King of the Hammers has transformed from an obscure event known only to hard core rock crawlers and forum followers to being a household name. This year marks a decade of King of the Hammers, and this race has done anything but slow down. This event has evolved from a one day gathering into a week of racing including motorcycles, side-by-sides, full-bodied Jeeps, and 800hp unlimited buggies. These events manage to transform the barren Means dry lake bed into a small city as thousands of spectators, come to be a part of the action.
Following the 2015 King of the Hammers race, we produced an article covering the race and explaining where the race came from. This race is not a desert race such as the Mint 400 and is also not a rock crawling event like the W.E Rock series, but instead is a combination of the two. King of the Hammers has spawned a new breed of race car that is designed to conquer miles of desert punishment and be able to make their way through some of the most technical rock trails in the world. This new breed of rigs are known as Ultra 4 cars.
Above left: One of the perks of arriving early in the week is the chance to catch the qualifying. During the “Power Hour,” Ultra 4 race champions the likes of Louren Healy, Levi Shirly, and this years race winner Eric Miller, line up for their chance to qualify for starting position in the main race. Above center: Bailey Campbell’s Ultra 4 car on the left and RFA Racing’s car both pay homage to Jeep Wranglers. Bailey would go on to finish in the Top 5 just behind her father, racing legend and off road hall of fame member Shannon Campbell.
Above left and center: In the days leading up to the main event, other races like the Every Man Challenge 4500 and 4600 class race are held. Along with the 4500 and 4600 class racers, Legends class cars also share the race course during the EMC race. With such a variety of race vehicles on the course, passing is common practice and makes for exciting viewing. Above right: Off-road TV personality, racer, fabricator, and advocate for all things motorsport, Jessi Combs would go on to take a commanding lead and grasp the win in her 4500 class car. She took on the race piloting the Savvy Off Road and Currie Enterprises Jeep that has proven to be a dominate machine.
Above left: With strict limitations holding the stock class to no larger than 35” tires, stock frames, and limited suspension components, the 4600 class rigs serve as a platform to highlight some of the best drivers in all of off road racing. B and B Racing’s Jeep XJ numbered 4648, driven by Brian Behrend and Joey Etter would go on to take the win in the Smittybilt Every Man Challenge Stock class. This Xj was not the most high dollar Stock class car on the field, but showed that a well built rig and masterful driving can get the job done. Above center and right: Car 4577 coming across the finish onto the Nitto Tire stage to be interviewed and celebrate a good day of racing.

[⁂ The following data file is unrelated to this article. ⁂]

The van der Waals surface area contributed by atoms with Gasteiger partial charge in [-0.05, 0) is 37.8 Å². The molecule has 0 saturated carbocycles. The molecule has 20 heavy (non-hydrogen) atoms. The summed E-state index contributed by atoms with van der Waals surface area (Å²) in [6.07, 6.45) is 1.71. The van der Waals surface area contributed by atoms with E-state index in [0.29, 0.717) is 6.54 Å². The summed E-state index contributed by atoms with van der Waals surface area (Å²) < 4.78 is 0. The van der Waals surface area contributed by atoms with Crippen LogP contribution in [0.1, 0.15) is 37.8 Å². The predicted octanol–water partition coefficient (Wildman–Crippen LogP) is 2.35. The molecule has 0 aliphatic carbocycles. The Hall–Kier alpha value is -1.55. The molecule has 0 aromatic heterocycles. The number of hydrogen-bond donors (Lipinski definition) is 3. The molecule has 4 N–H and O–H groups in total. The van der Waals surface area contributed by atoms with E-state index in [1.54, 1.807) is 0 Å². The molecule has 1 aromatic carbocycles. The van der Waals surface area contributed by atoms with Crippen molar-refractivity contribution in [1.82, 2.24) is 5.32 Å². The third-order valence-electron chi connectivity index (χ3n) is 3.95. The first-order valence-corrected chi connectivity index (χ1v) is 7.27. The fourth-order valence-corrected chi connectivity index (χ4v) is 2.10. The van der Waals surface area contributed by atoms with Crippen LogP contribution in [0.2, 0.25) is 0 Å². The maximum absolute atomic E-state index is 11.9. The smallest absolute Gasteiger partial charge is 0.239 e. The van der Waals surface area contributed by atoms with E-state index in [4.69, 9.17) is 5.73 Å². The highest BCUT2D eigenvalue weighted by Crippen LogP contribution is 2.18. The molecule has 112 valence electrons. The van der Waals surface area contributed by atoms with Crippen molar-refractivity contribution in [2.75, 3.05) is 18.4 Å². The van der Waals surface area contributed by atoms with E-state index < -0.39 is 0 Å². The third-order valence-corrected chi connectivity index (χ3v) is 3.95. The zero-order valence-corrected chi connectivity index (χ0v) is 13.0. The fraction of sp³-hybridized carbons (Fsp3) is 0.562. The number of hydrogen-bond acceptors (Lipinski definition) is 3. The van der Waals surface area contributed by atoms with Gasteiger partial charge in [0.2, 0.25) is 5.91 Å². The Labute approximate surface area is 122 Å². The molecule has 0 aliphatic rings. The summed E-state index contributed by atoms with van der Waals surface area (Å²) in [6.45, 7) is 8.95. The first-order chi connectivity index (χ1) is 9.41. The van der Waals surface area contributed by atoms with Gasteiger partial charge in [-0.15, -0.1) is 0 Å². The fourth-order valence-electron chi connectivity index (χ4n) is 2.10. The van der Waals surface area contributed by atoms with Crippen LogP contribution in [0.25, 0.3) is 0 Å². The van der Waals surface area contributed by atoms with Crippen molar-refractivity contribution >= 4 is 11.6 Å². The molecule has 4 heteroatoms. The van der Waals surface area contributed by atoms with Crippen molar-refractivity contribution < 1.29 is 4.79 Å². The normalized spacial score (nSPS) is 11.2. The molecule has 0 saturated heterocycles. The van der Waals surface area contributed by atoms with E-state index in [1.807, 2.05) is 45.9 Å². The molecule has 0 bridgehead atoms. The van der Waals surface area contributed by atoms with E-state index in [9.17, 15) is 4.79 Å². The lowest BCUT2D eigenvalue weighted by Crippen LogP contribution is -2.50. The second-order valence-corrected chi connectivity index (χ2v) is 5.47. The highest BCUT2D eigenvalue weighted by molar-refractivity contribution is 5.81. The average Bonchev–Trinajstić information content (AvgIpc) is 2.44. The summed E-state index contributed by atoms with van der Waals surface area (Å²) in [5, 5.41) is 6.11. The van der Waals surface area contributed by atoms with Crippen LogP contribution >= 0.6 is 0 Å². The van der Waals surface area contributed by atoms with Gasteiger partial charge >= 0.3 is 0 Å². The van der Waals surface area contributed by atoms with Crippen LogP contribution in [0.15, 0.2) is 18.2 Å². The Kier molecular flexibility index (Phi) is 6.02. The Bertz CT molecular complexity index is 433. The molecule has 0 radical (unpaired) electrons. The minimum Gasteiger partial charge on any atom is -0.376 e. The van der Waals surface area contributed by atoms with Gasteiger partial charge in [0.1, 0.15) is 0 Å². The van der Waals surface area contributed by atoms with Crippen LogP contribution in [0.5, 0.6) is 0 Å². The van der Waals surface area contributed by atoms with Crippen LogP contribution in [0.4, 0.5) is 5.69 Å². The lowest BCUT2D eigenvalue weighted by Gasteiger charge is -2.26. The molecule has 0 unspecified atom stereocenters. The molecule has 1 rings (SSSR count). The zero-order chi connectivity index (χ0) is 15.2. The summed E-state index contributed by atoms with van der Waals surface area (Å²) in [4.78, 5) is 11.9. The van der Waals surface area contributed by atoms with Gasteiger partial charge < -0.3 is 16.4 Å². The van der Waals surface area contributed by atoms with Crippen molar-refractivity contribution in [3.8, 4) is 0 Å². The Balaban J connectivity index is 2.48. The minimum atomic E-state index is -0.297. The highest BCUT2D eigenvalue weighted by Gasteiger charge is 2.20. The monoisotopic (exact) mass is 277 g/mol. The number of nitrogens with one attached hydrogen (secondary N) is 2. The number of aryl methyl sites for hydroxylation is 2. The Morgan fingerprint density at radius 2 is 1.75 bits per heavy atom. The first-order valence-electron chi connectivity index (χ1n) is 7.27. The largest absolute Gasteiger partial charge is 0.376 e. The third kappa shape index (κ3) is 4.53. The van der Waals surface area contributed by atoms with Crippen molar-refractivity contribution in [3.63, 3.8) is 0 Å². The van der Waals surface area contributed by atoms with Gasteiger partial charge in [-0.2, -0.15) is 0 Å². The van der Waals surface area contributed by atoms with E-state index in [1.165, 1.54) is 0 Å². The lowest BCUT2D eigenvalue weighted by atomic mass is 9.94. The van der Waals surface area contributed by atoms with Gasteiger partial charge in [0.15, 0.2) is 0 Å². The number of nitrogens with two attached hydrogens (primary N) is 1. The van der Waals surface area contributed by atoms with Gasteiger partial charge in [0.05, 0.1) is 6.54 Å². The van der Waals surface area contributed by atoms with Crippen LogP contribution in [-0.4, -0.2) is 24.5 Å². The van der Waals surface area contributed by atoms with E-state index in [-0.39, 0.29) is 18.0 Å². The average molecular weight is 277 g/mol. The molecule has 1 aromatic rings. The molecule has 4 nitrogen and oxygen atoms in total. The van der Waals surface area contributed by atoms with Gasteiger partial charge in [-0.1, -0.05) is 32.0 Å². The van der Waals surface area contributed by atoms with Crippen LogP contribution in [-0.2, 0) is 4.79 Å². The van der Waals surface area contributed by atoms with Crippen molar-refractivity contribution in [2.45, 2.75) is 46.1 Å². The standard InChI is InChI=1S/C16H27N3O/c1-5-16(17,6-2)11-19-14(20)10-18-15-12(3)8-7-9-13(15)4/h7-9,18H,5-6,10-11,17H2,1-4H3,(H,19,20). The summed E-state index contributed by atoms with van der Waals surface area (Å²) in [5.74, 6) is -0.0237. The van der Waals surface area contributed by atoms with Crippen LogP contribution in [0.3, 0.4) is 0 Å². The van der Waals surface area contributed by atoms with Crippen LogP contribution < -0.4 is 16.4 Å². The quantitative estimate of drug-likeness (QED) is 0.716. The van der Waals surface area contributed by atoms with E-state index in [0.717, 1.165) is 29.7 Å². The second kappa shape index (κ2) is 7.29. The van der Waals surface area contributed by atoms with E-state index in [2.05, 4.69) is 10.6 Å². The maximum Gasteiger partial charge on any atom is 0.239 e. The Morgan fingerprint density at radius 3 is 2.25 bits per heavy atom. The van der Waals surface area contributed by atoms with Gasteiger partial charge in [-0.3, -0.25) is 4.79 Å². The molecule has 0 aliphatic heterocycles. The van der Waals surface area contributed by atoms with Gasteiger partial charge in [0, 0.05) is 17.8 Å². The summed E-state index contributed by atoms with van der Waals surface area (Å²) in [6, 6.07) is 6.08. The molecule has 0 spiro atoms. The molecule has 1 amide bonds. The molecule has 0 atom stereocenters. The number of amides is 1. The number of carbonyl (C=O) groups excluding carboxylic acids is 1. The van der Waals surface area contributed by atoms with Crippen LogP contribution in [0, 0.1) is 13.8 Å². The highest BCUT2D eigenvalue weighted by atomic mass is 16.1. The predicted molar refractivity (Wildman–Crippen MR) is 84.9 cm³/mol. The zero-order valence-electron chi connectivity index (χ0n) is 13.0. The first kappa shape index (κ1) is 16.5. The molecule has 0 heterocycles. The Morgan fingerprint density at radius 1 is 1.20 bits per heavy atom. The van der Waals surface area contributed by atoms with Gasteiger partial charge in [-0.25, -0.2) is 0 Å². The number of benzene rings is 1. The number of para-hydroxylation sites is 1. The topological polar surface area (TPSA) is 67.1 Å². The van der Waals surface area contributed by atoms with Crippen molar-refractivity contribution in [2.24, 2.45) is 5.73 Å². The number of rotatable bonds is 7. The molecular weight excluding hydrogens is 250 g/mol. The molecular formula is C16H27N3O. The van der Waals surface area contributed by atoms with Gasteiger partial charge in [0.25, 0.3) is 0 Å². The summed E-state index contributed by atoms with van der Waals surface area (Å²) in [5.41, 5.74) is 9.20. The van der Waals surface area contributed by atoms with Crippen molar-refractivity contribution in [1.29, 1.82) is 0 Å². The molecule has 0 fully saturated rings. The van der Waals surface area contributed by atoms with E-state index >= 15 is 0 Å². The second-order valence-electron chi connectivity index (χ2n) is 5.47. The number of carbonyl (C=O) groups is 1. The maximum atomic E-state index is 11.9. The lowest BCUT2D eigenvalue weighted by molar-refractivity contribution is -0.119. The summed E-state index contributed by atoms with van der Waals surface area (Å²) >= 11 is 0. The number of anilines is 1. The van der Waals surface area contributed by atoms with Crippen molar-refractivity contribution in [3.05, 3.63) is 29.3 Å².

For the last several years event founder Dave Cole has worked to make this event accessible to the masses in one way or another. As spectators, this race affords the unique chance to camp in the same environment racers traverse. Vendors such as Currie Enterprises, 4 Wheel Parts, and Raceline Wheels come together to make a huge vendor show in the middle of what has been dubbed “Hammer Town.” For those looking to do more than spectate, racing classes including the Smittybilt Stock and Stock Modified the have been created to give the more budget minded a shot at victory.
This year has been the biggest year yet; in measure of spectators, racers, and course workers. King of the Hammers is truly the only event of its kind and continues to evolve each year. King of the Hammers week holds something for Baja racers, trial bikers, rock crawlers, and nearly every enthusiast of off road motorsports.
Above: During the week of racing Hammer Town has come to include a massive vendor show, food stop, and race start-finish.
Above left: Hammer Town offers the chance for industry leaders such as Edelbrock to have face to face time with off road and motorsport enthusiasts. We picked their brains about their Jeep 4.0 liter cylinder head and E-force supercharger kits for Jeep JKs. Above right: Tech inspection and transponder install takes place for all race vehicles inside Hammer Town. Spectators can get an up close look at the vehicles as they line up, or take the chance to talk to their favorite drivers before the race.
Above: Even with all the race Jeeps and buggies to be be found we couldn’t help but notice all the killer rigs spectators brought to the lake bed. These two JKs were tastefully modified and bore the signs of hard wheeling.